If you ever need anyone to support a good cause, all you need to do is provide the pizza. And while that’s maybe not the exact theory behind the Fountain of Life Covenant Church’s West Long Beach take-out food counter 5000 Pies, the utterly addictive Chicago-inspired deep-dish pizzas it serves do help to transform lives of local young adults, one culinary employment job at a time.
5000 Pies is one of the region’s few food-based social enterprises, a burgeoning type of for-profit business created exclusively to tackle a social problem. In this case, the social enterprise is owned by the decade-old church, which meets at Stephens Middle School and opened the kitchen in 2014 as part of a mission to create positive change in their community.
With youth unemployment rates higher in Long Beach than the state or national average and few resources for job training, Fountain of Life saw a need to help its neighbors and congregation members improve their own lives (nevermind that the food scene in West Long Beach could also use a contemporary concept or two).
Inspired by the story in the Bible where Jesus fed 5,000 people with just a few loaves of bread and fish, the answer was clear — affordable pies.
In their midst was a sweet pie expert, who turned her award-winning tinned creations—like maple dark chocolate pecan, double apple, toasted coconut with banana cream and more—into whole pies available for pre-order ($18-$25) and hand pies to grab and go (two for $5).
Also in their arsenal is executive chef and trainer Michael Martinez, who attended Le Cordon Bleu after a rough-and-tumble childhood in SanTana and worked in restaurant catering for decades. His “Long Beach-style” deep dish pizzas (around $20 each) are the core of 5000 Pies’ business and require a 45-60 minute wait for the inches-high sweet yellow crust loaded with toppings, cheese and the requisite chunky tomato sauce. Even when not ordered “loaded style” (all the meat and all the veggies), each slice is like a piece of lasagna, a hearty knife-and-fork meal in itself.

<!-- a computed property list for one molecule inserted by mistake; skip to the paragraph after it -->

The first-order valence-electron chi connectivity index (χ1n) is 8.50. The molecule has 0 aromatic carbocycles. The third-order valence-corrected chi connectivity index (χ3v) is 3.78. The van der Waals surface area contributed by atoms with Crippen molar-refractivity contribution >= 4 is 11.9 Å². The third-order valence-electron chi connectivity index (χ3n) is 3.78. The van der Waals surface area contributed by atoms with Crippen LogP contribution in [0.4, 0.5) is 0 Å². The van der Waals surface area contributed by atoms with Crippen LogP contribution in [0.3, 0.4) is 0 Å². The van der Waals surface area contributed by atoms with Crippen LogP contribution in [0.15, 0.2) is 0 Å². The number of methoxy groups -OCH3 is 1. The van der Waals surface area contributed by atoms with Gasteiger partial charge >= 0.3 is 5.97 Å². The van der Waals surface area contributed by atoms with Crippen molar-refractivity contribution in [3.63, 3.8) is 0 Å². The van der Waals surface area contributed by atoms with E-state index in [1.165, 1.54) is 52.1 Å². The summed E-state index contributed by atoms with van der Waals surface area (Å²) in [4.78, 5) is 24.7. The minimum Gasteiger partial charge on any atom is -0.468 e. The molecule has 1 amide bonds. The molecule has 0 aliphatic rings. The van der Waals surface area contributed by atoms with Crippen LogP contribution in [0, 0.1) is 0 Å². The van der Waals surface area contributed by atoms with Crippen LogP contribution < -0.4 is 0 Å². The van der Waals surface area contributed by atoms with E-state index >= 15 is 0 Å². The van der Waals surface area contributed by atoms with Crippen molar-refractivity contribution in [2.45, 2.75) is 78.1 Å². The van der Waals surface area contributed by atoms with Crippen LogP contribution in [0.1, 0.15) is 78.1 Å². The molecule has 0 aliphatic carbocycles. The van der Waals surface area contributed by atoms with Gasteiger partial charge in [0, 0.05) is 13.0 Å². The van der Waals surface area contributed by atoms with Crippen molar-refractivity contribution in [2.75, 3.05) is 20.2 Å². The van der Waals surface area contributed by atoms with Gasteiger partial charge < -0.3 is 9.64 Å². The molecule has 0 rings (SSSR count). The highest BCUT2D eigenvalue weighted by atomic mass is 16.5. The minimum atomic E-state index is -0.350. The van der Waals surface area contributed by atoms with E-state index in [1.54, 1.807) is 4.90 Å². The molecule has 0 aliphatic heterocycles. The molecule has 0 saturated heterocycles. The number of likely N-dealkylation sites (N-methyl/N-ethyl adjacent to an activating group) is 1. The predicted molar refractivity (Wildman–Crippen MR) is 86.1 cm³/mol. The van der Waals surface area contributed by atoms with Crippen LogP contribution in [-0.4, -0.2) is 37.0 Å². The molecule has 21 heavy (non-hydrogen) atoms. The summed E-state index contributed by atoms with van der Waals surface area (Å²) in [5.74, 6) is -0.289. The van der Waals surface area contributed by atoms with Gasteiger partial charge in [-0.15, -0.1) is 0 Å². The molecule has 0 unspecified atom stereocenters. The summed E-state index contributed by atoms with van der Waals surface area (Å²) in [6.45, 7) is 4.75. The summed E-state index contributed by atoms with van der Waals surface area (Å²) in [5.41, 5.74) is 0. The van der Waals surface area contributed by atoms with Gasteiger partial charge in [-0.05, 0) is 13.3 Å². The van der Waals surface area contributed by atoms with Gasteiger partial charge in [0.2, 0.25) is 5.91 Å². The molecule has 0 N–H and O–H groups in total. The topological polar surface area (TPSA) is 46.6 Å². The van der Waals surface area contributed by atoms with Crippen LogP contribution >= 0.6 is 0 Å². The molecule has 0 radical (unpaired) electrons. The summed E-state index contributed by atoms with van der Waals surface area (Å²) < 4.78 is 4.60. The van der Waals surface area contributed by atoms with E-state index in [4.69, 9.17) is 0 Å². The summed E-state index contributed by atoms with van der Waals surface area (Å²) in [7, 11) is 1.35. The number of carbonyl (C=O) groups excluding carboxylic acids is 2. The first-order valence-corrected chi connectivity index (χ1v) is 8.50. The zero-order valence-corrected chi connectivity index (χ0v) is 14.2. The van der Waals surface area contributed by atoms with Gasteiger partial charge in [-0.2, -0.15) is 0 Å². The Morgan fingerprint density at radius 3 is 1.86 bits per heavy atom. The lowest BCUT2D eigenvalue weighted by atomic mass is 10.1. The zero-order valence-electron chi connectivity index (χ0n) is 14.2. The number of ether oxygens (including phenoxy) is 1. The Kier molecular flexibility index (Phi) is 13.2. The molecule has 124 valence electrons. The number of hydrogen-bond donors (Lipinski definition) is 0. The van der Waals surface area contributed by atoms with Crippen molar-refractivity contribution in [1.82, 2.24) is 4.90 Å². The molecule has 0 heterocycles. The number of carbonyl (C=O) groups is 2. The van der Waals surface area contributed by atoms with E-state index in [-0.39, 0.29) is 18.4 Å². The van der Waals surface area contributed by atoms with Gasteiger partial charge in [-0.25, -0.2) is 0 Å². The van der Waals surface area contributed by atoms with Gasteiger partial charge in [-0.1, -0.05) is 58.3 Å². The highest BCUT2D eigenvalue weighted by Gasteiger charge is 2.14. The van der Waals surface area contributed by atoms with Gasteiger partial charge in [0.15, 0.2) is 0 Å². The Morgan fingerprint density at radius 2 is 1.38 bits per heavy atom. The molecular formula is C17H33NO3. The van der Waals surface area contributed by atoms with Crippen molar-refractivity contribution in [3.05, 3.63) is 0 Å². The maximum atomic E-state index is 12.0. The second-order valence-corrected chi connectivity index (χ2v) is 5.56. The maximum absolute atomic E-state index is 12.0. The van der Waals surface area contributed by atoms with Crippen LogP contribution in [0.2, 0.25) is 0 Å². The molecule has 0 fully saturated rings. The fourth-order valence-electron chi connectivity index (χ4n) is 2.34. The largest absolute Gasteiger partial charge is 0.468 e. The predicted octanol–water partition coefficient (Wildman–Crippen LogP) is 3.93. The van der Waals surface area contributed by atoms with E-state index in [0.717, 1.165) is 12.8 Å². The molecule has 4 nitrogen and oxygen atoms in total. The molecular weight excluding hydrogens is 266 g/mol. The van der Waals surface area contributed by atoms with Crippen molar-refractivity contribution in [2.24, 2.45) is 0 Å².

Because of its location on Santa Fe directly across the street from Cabrillo High School, 5000 Pies also serves food that doesn’t necessitate phoning ahead. For the hungry teens (or City Hall workers or longshoremen or anyone else with a lunch break near the Westside), there are quick-cooked $5 personal-sized regular-crust pizzas (two toppings, a bubbly crust and lots of fresh herbs), $6 calzones (pick your fillings), $6 deep-fried peanut butter and jelly sandwiches (served with ice cold milk for dunking), $5 build your own salads (with ingredients from Long Beach farms) and a house invention called Jaguar Fries. Topped with buffalo sauce, melted blue cheese and a handful of boneless chicken wings, it’s chili cheese fries for the hot-wing generation.
There are no tables inside—just a few benches where you can sit as you wait for the staff (currently a mix of trainees and program graduates) to prepare your order. Grab a few 50-cent cookies or whatever other dessert treats are in the case seasonally while you hang out, or head to the snack shop next door for a wide selection of drinks (and a few chairs).
Despite its location in the hard-to-access sliver between the 710 Freeway and the Port of L.A., its unconventional advance ordering and its take-out-only setup, at the end of last month, the social enterprise hit a significant milestone: it sold its 5000th pie. That translates to numerous job opportunities, dozens of people given culinary workforce training, and multiple lives transformed in the process. Finally, there’s pizza we can feel good about eating.
5000 Pies, 2064 Santa Fe Ave. Long Beach; (562) 901-0615; 5000pies.com